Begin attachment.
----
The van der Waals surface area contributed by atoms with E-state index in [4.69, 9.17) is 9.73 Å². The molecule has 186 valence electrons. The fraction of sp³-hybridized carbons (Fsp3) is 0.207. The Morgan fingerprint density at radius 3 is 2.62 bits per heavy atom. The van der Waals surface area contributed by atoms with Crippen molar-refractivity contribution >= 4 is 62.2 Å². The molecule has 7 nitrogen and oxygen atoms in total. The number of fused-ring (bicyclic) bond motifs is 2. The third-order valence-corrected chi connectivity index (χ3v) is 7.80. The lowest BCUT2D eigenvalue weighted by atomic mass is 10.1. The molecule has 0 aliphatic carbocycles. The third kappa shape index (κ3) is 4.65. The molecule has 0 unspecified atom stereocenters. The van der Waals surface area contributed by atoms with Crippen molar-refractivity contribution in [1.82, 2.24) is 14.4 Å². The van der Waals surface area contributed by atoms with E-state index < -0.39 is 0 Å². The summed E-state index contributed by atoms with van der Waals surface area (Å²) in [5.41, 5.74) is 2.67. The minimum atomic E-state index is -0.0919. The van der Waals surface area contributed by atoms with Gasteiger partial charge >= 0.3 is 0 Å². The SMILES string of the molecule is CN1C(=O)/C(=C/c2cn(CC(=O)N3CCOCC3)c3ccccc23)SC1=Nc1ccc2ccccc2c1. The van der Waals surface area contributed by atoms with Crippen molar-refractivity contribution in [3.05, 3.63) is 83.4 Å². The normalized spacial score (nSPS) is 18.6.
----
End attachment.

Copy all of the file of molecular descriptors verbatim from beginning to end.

The van der Waals surface area contributed by atoms with E-state index in [4.69, 9.17) is 9.73 Å². The molecule has 186 valence electrons. The fraction of sp³-hybridized carbons (Fsp3) is 0.207. The Morgan fingerprint density at radius 3 is 2.62 bits per heavy atom. The van der Waals surface area contributed by atoms with Crippen molar-refractivity contribution >= 4 is 62.2 Å². The molecule has 7 nitrogen and oxygen atoms in total. The number of fused-ring (bicyclic) bond motifs is 2. The third-order valence-corrected chi connectivity index (χ3v) is 7.80. The lowest BCUT2D eigenvalue weighted by atomic mass is 10.1. The molecule has 0 aliphatic carbocycles. The third kappa shape index (κ3) is 4.65. The molecule has 0 unspecified atom stereocenters. The van der Waals surface area contributed by atoms with Crippen molar-refractivity contribution in [1.82, 2.24) is 14.4 Å². The van der Waals surface area contributed by atoms with E-state index < -0.39 is 0 Å². The summed E-state index contributed by atoms with van der Waals surface area (Å²) in [5.41, 5.74) is 2.67. The minimum atomic E-state index is -0.0919. The van der Waals surface area contributed by atoms with Gasteiger partial charge >= 0.3 is 0 Å². The SMILES string of the molecule is CN1C(=O)/C(=C/c2cn(CC(=O)N3CCOCC3)c3ccccc23)SC1=Nc1ccc2ccccc2c1. The van der Waals surface area contributed by atoms with Crippen molar-refractivity contribution in [3.05, 3.63) is 83.4 Å². The normalized spacial score (nSPS) is 18.6.